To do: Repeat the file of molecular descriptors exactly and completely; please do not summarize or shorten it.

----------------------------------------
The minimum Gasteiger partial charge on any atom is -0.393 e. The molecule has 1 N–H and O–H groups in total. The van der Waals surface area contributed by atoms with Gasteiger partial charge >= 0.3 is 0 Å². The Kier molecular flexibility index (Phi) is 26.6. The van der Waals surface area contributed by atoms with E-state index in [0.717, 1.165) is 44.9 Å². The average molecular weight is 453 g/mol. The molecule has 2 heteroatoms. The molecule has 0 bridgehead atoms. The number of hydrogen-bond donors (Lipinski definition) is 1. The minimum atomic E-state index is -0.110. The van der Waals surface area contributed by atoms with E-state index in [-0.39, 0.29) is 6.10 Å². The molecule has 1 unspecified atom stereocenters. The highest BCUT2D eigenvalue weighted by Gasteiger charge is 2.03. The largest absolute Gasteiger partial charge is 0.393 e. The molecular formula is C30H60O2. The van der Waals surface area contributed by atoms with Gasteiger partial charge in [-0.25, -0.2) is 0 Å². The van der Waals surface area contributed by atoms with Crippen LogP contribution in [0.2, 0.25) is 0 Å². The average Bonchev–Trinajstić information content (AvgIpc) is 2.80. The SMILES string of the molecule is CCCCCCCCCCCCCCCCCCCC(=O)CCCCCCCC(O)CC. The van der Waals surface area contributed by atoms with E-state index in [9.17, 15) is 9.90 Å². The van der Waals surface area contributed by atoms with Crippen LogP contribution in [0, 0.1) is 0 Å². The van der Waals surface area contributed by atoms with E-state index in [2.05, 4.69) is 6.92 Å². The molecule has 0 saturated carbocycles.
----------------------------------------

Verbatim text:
The minimum Gasteiger partial charge on any atom is -0.393 e. The molecule has 1 N–H and O–H groups in total. The van der Waals surface area contributed by atoms with Gasteiger partial charge >= 0.3 is 0 Å². The Kier molecular flexibility index (Phi) is 26.6. The van der Waals surface area contributed by atoms with E-state index in [0.717, 1.165) is 44.9 Å². The average molecular weight is 453 g/mol. The molecule has 2 heteroatoms. The molecule has 0 bridgehead atoms. The number of hydrogen-bond donors (Lipinski definition) is 1. The minimum atomic E-state index is -0.110. The van der Waals surface area contributed by atoms with E-state index in [-0.39, 0.29) is 6.10 Å². The molecule has 1 unspecified atom stereocenters. The highest BCUT2D eigenvalue weighted by Gasteiger charge is 2.03. The largest absolute Gasteiger partial charge is 0.393 e. The molecular formula is C30H60O2. The van der Waals surface area contributed by atoms with Gasteiger partial charge in [-0.25, -0.2) is 0 Å². The van der Waals surface area contributed by atoms with Crippen LogP contribution in [0.2, 0.25) is 0 Å². The average Bonchev–Trinajstić information content (AvgIpc) is 2.80. The SMILES string of the molecule is CCCCCCCCCCCCCCCCCCCC(=O)CCCCCCCC(O)CC. The van der Waals surface area contributed by atoms with E-state index in [9.17, 15) is 9.90 Å². The van der Waals surface area contributed by atoms with Crippen LogP contribution in [0, 0.1) is 0 Å². The van der Waals surface area contributed by atoms with E-state index in [2.05, 4.69) is 6.92 Å². The molecule has 0 saturated carbocycles.